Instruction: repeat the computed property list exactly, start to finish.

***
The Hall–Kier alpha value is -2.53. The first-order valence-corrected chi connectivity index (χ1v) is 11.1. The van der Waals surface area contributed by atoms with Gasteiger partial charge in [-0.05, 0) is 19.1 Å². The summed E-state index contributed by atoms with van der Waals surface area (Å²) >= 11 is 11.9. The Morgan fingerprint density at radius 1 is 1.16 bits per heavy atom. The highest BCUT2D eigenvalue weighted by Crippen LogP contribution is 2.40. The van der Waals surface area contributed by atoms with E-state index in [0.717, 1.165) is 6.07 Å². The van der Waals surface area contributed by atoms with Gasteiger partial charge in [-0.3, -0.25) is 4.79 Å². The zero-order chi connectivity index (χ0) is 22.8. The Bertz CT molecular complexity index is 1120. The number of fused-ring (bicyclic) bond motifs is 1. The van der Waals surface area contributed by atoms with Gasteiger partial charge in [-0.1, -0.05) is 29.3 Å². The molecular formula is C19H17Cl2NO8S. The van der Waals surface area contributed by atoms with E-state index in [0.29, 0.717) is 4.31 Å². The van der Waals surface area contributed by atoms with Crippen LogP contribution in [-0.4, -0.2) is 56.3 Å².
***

The Hall–Kier alpha value is -2.53. The first-order valence-corrected chi connectivity index (χ1v) is 11.1. The van der Waals surface area contributed by atoms with Gasteiger partial charge in [-0.05, 0) is 19.1 Å². The summed E-state index contributed by atoms with van der Waals surface area (Å²) >= 11 is 11.9. The Morgan fingerprint density at radius 1 is 1.16 bits per heavy atom. The highest BCUT2D eigenvalue weighted by Crippen LogP contribution is 2.40. The van der Waals surface area contributed by atoms with E-state index in [0.717, 1.165) is 6.07 Å². The van der Waals surface area contributed by atoms with Gasteiger partial charge in [-0.3, -0.25) is 4.79 Å². The zero-order chi connectivity index (χ0) is 22.8. The Bertz CT molecular complexity index is 1120. The number of fused-ring (bicyclic) bond motifs is 1. The van der Waals surface area contributed by atoms with Gasteiger partial charge in [-0.1, -0.05) is 29.3 Å². The molecular formula is C19H17Cl2NO8S. The van der Waals surface area contributed by atoms with E-state index in [0.29, 0.717) is 4.31 Å². The van der Waals surface area contributed by atoms with Crippen LogP contribution in [-0.4, -0.2) is 56.3 Å².